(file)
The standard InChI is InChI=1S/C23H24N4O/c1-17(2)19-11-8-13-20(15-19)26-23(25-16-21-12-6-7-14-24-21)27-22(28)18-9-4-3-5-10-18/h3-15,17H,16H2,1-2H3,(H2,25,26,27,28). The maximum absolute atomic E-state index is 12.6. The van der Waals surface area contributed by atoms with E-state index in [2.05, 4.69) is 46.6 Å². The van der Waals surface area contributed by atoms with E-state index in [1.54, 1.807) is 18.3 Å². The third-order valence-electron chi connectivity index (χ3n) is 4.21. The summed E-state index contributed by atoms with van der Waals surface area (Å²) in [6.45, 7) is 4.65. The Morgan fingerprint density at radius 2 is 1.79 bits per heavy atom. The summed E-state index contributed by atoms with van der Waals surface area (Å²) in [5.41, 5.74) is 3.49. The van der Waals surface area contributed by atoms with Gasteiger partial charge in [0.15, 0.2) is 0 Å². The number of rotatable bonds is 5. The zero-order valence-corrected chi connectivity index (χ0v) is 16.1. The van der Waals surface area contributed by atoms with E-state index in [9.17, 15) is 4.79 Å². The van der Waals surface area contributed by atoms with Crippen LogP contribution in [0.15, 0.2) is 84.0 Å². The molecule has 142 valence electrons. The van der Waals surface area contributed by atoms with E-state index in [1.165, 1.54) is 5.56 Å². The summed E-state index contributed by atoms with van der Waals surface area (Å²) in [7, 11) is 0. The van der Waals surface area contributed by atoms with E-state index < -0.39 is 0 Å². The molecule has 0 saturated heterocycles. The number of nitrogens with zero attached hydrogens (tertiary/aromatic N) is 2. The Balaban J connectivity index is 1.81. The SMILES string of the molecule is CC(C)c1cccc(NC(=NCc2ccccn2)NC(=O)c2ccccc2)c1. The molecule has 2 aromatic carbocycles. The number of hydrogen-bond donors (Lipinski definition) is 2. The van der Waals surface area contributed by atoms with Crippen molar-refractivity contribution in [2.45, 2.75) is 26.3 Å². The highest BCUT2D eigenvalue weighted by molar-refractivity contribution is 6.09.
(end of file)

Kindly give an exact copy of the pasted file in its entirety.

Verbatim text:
The standard InChI is InChI=1S/C23H24N4O/c1-17(2)19-11-8-13-20(15-19)26-23(25-16-21-12-6-7-14-24-21)27-22(28)18-9-4-3-5-10-18/h3-15,17H,16H2,1-2H3,(H2,25,26,27,28). The maximum absolute atomic E-state index is 12.6. The van der Waals surface area contributed by atoms with E-state index in [2.05, 4.69) is 46.6 Å². The van der Waals surface area contributed by atoms with E-state index in [1.54, 1.807) is 18.3 Å². The third-order valence-electron chi connectivity index (χ3n) is 4.21. The summed E-state index contributed by atoms with van der Waals surface area (Å²) in [6.45, 7) is 4.65. The Morgan fingerprint density at radius 2 is 1.79 bits per heavy atom. The summed E-state index contributed by atoms with van der Waals surface area (Å²) in [5.41, 5.74) is 3.49. The van der Waals surface area contributed by atoms with Gasteiger partial charge in [0.15, 0.2) is 0 Å². The number of rotatable bonds is 5. The zero-order valence-corrected chi connectivity index (χ0v) is 16.1. The van der Waals surface area contributed by atoms with E-state index in [9.17, 15) is 4.79 Å². The van der Waals surface area contributed by atoms with Crippen LogP contribution in [0.15, 0.2) is 84.0 Å². The molecule has 142 valence electrons. The van der Waals surface area contributed by atoms with E-state index in [1.165, 1.54) is 5.56 Å². The summed E-state index contributed by atoms with van der Waals surface area (Å²) in [7, 11) is 0. The van der Waals surface area contributed by atoms with E-state index < -0.39 is 0 Å². The molecule has 0 saturated heterocycles. The number of nitrogens with zero attached hydrogens (tertiary/aromatic N) is 2. The Balaban J connectivity index is 1.81. The SMILES string of the molecule is CC(C)c1cccc(NC(=NCc2ccccn2)NC(=O)c2ccccc2)c1. The molecule has 2 aromatic carbocycles. The number of hydrogen-bond donors (Lipinski definition) is 2. The van der Waals surface area contributed by atoms with Crippen molar-refractivity contribution in [2.45, 2.75) is 26.3 Å². The highest BCUT2D eigenvalue weighted by molar-refractivity contribution is 6.09.